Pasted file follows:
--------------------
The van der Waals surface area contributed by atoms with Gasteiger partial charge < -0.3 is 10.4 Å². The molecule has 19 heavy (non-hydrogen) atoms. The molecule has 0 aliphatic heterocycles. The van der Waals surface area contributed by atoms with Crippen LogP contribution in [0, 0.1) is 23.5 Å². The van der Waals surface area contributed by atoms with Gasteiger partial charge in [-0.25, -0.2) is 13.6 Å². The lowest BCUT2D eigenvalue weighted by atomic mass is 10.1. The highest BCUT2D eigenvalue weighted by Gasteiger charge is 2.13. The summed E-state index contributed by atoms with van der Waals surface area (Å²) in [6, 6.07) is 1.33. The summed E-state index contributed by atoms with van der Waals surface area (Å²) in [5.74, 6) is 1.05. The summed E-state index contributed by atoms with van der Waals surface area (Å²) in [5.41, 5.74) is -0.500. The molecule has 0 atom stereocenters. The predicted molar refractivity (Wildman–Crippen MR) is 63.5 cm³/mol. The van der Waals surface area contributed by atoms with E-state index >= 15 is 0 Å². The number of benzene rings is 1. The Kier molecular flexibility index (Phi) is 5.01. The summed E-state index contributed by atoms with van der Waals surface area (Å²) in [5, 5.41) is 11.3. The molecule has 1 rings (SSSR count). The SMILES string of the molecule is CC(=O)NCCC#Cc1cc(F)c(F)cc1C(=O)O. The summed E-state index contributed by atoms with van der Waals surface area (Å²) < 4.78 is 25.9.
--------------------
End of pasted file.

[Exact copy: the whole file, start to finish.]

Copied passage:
The van der Waals surface area contributed by atoms with Gasteiger partial charge < -0.3 is 10.4 Å². The molecule has 19 heavy (non-hydrogen) atoms. The molecule has 0 aliphatic heterocycles. The van der Waals surface area contributed by atoms with Crippen LogP contribution in [0, 0.1) is 23.5 Å². The van der Waals surface area contributed by atoms with Gasteiger partial charge in [-0.25, -0.2) is 13.6 Å². The lowest BCUT2D eigenvalue weighted by atomic mass is 10.1. The highest BCUT2D eigenvalue weighted by Gasteiger charge is 2.13. The summed E-state index contributed by atoms with van der Waals surface area (Å²) in [6, 6.07) is 1.33. The summed E-state index contributed by atoms with van der Waals surface area (Å²) in [5.74, 6) is 1.05. The summed E-state index contributed by atoms with van der Waals surface area (Å²) in [5.41, 5.74) is -0.500. The molecule has 0 atom stereocenters. The predicted molar refractivity (Wildman–Crippen MR) is 63.5 cm³/mol. The van der Waals surface area contributed by atoms with E-state index >= 15 is 0 Å². The number of benzene rings is 1. The Kier molecular flexibility index (Phi) is 5.01. The summed E-state index contributed by atoms with van der Waals surface area (Å²) in [5, 5.41) is 11.3. The molecule has 1 rings (SSSR count). The SMILES string of the molecule is CC(=O)NCCC#Cc1cc(F)c(F)cc1C(=O)O. The summed E-state index contributed by atoms with van der Waals surface area (Å²) < 4.78 is 25.9.